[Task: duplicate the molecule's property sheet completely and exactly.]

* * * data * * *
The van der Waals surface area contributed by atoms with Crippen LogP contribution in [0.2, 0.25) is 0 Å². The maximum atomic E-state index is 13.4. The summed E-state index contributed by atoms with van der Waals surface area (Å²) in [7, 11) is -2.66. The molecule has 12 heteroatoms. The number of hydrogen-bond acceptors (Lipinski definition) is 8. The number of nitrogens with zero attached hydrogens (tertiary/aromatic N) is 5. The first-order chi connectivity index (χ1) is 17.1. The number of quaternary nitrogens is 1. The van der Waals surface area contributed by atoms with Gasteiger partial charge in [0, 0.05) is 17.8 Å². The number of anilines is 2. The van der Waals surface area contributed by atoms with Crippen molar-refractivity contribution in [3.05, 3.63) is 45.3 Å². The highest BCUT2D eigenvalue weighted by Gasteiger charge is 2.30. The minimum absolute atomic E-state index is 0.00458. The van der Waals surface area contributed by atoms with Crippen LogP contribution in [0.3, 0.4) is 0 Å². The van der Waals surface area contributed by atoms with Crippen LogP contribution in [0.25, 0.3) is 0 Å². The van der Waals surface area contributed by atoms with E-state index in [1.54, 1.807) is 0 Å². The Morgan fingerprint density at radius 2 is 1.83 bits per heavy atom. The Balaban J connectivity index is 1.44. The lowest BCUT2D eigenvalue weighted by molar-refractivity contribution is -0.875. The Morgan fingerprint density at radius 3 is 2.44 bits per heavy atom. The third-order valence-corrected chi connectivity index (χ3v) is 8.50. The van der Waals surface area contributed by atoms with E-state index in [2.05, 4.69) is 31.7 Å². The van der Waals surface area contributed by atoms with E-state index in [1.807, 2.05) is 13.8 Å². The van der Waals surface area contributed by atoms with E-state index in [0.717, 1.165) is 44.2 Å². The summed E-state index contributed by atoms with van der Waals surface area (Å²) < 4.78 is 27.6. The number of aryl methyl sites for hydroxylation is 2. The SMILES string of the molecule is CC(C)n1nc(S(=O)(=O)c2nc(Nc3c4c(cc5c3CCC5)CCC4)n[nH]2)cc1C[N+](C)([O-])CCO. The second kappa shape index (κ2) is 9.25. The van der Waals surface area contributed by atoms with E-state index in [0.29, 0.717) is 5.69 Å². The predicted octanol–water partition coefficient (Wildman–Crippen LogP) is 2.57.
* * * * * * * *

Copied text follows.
The van der Waals surface area contributed by atoms with Crippen LogP contribution in [0.2, 0.25) is 0 Å². The maximum atomic E-state index is 13.4. The summed E-state index contributed by atoms with van der Waals surface area (Å²) in [7, 11) is -2.66. The molecule has 12 heteroatoms. The number of hydrogen-bond acceptors (Lipinski definition) is 8. The number of nitrogens with zero attached hydrogens (tertiary/aromatic N) is 5. The first-order chi connectivity index (χ1) is 17.1. The number of quaternary nitrogens is 1. The van der Waals surface area contributed by atoms with Gasteiger partial charge in [0, 0.05) is 17.8 Å². The number of anilines is 2. The van der Waals surface area contributed by atoms with Crippen molar-refractivity contribution in [3.05, 3.63) is 45.3 Å². The highest BCUT2D eigenvalue weighted by Gasteiger charge is 2.30. The minimum absolute atomic E-state index is 0.00458. The van der Waals surface area contributed by atoms with Crippen LogP contribution in [0.3, 0.4) is 0 Å². The van der Waals surface area contributed by atoms with Crippen LogP contribution in [0.25, 0.3) is 0 Å². The van der Waals surface area contributed by atoms with E-state index in [1.54, 1.807) is 0 Å². The Morgan fingerprint density at radius 2 is 1.83 bits per heavy atom. The Balaban J connectivity index is 1.44. The lowest BCUT2D eigenvalue weighted by molar-refractivity contribution is -0.875. The Morgan fingerprint density at radius 3 is 2.44 bits per heavy atom. The third-order valence-corrected chi connectivity index (χ3v) is 8.50. The van der Waals surface area contributed by atoms with E-state index in [2.05, 4.69) is 31.7 Å². The van der Waals surface area contributed by atoms with E-state index in [1.807, 2.05) is 13.8 Å². The van der Waals surface area contributed by atoms with E-state index in [0.717, 1.165) is 44.2 Å². The summed E-state index contributed by atoms with van der Waals surface area (Å²) < 4.78 is 27.6. The number of aryl methyl sites for hydroxylation is 2. The SMILES string of the molecule is CC(C)n1nc(S(=O)(=O)c2nc(Nc3c4c(cc5c3CCC5)CCC4)n[nH]2)cc1C[N+](C)([O-])CCO. The second kappa shape index (κ2) is 9.25. The van der Waals surface area contributed by atoms with E-state index in [0.29, 0.717) is 5.69 Å². The predicted octanol–water partition coefficient (Wildman–Crippen LogP) is 2.57.